| Ramadevi Women’s College in Bhubaneswar. Telegraph picture |
Bhubaneswar, April 22: These are troubled times for the students of commerce at the premier Ramadevi College here. Only one teacher — Sugyani Manjari Jena — is in charge of 10 sections of the department after two senior lecturers retired this March.
“Its one of the worst crisis we have ever faced. Almost 75 per cent classes are getting suspended. The main office of the department remains closed most of the time and it’s difficult to find anyone to discuss the problems we are facing,” said Preeti, a student.
“Classes are generally suspended as there are no teachers. The course does not get completed in time and we are left to study the remaining portions ourselves,” said Lipika, another student.
The problem hasn’t been new to the college. The department had been struggling with just three teachers for the last couple of years. Even then, teachers used to cover only selected topics that they considered more important. The situation worsened after the head of the department Jagdev Sahu and Bimal Prasad Mohapatra retired on March 31.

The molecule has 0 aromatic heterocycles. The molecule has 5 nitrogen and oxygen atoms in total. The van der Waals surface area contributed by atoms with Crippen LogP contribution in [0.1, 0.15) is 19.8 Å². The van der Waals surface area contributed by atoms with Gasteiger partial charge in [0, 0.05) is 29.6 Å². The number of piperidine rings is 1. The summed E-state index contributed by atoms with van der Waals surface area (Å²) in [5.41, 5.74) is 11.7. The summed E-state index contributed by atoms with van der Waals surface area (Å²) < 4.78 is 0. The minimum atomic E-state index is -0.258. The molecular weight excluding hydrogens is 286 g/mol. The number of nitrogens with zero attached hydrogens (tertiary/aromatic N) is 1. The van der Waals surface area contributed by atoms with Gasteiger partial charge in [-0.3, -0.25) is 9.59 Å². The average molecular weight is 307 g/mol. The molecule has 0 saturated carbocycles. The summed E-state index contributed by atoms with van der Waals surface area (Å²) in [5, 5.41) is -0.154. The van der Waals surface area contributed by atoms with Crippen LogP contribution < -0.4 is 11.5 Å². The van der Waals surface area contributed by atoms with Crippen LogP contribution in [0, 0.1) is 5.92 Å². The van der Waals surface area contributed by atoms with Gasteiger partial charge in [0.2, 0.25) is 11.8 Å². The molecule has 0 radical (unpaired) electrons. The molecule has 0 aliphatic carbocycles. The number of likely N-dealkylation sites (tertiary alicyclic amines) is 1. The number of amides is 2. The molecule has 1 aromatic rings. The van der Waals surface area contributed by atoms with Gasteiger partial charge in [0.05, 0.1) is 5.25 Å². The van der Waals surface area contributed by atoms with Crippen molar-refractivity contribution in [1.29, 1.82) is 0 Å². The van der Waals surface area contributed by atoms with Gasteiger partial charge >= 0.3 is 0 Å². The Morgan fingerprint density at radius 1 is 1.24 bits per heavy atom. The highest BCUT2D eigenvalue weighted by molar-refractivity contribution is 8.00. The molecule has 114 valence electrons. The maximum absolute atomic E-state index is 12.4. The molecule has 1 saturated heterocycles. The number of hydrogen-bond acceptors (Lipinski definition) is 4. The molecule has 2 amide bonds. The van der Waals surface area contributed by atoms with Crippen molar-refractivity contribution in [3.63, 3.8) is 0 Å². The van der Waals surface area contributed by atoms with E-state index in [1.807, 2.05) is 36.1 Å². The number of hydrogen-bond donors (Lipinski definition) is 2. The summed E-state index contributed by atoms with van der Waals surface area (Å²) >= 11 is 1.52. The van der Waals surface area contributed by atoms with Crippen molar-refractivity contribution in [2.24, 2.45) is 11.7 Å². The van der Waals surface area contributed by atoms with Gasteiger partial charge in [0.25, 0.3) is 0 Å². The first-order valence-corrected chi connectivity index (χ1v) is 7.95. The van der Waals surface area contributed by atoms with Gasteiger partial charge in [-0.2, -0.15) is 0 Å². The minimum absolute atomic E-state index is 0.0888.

At present, there are 1,024 students in both first year and second year commerce. While Plus Two commerce has four sections, Plus Three commerce has six. Students are to be taught 10 papers for Plus Two and 19 papers for Plus Three and the workload requires at least eight teachers for the purpose.
Moreover, teachers have the additional task of looking after evaluation and invigilation during exams, form fill-up activities, smooth conduct of seminars, project evaluation and addressing students’ grievances.
“The crisis will multiply once the admission session begins. Managing students will be next to impossible,” said a senior lecturer.
“We had suggested the college authorities to make provisions of managing the college with the retiring staff until some permanent arrangements were made. They could have been paid some amount in addition to their pension. We had also tried to discuss the matter with officials at the department of higher education. But nothing materialised,” said Sahu.
“We are being deprived of our right to get quality education. Time an again we have taken up the issue with the college management but there has been little help. We have heard that the college is in the process of arranging some guest lecturers but little seems to be done,” said Zaheera, another student.
The college has provision for guest faculties but the Rs 3,000 sanctioned for the purpose is too insufficient to avail the services of any teacher, sources said.
Srilekha Ray, the principal of the college, refused to comment on the matter.